Uses: Spend 529 Plan funds on tuition, books and other college expenses at a qualified school, including vocational schools, colleges and universities. If you withdraw the money for something other than education, you will owe penalties and taxes on the distributions.

Fees: Expect to pay a 529 Plan fee based on your portfolio. Additionally, you may owe a broker fee if you purchase the policy through a financial advisor.

Investment Return: When you invest in 529 Plans, you choose the portfolio in which you invest your funds. There is no limit to your return potential, but you also aren't guaranteed a return since you invest in mutual funds, bond mutual funds or money market accounts.

Financial Aid: While 529 Plans allow you to pay for college, they do affect your child's financial aid package. Your child could lose up to 5.64 percent of the 529 Plan's total value in college financial aid.

Life Insurance

Cash-value or whole life insurance policies accrue cash over time. Buy a policy when your child is born, and it could pay for your child's college education in 18 years. These policies grow tax-deferred. Understand several facts about using life insurance for college.

Uses: Life insurance is flexible since you can use the accrued money for any expense. Your child can withdraw the funds for college or buy a car or house or vacation if they get a full scholarship or decide not to attend college.

Fees: Expect to pay regular premiums for your life insurance policy. You'll also owe the insurance agent a commission.

Investment Returns: The type of life insurance policy you buy dictates the returns you receive. On average, you could see a three to six percent return over 10 years.

Financial Aid: Borrow money from your cash-value or whole life insurance policy for school, and you don't have to claim it as income on your Free Application for Federal Student Aid forms. Overall, it will minimally impact your child's financial aid eligibility.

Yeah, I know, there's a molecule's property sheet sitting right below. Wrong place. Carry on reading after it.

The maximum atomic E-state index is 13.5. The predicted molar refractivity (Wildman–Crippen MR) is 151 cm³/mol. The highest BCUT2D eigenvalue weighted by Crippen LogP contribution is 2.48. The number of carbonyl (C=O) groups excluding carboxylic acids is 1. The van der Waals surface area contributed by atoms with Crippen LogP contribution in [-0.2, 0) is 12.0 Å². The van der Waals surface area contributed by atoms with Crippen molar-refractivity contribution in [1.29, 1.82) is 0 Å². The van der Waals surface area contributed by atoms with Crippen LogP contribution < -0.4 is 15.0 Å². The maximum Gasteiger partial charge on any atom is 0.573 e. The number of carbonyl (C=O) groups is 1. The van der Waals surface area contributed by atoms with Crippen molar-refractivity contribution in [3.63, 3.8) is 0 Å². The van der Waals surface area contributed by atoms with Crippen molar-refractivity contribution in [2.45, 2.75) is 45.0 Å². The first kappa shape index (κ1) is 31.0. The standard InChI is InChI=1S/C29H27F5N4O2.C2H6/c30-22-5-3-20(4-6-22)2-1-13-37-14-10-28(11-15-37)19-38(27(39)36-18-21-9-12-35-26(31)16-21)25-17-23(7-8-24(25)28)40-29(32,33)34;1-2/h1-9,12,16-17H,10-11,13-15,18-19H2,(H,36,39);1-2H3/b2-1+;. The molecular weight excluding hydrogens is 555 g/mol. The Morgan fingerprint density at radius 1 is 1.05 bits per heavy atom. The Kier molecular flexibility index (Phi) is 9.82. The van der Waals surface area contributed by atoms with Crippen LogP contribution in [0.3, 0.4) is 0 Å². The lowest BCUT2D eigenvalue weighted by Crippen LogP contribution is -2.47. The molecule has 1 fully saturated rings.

When paying for your child's education, start saving early. If possible, invest in 529 Plans since they're specifically designed for education.
 

Your Attitude Towards Becoming Disabled Depends on Your Profession

Bookmark and Share A new study by MassMutual Life Insurance Company suggests that your chosen profession could indicate how you react to the thought of a potential disability. MassMutual commissioned Harris Interactive during September 2006 to conduct a Web survey of 1,023 U.S. career professionals to determine how they would react to a prolonged loss of income due to disability.

The insurer requested the survey because they wanted to gauge the reactions of attorneys, accountants, engineers, marketing, advertising and other professional services executives to see if they varied by occupation. The conclusion the researchers drew from their findings is that attitudes differ from profession to profession.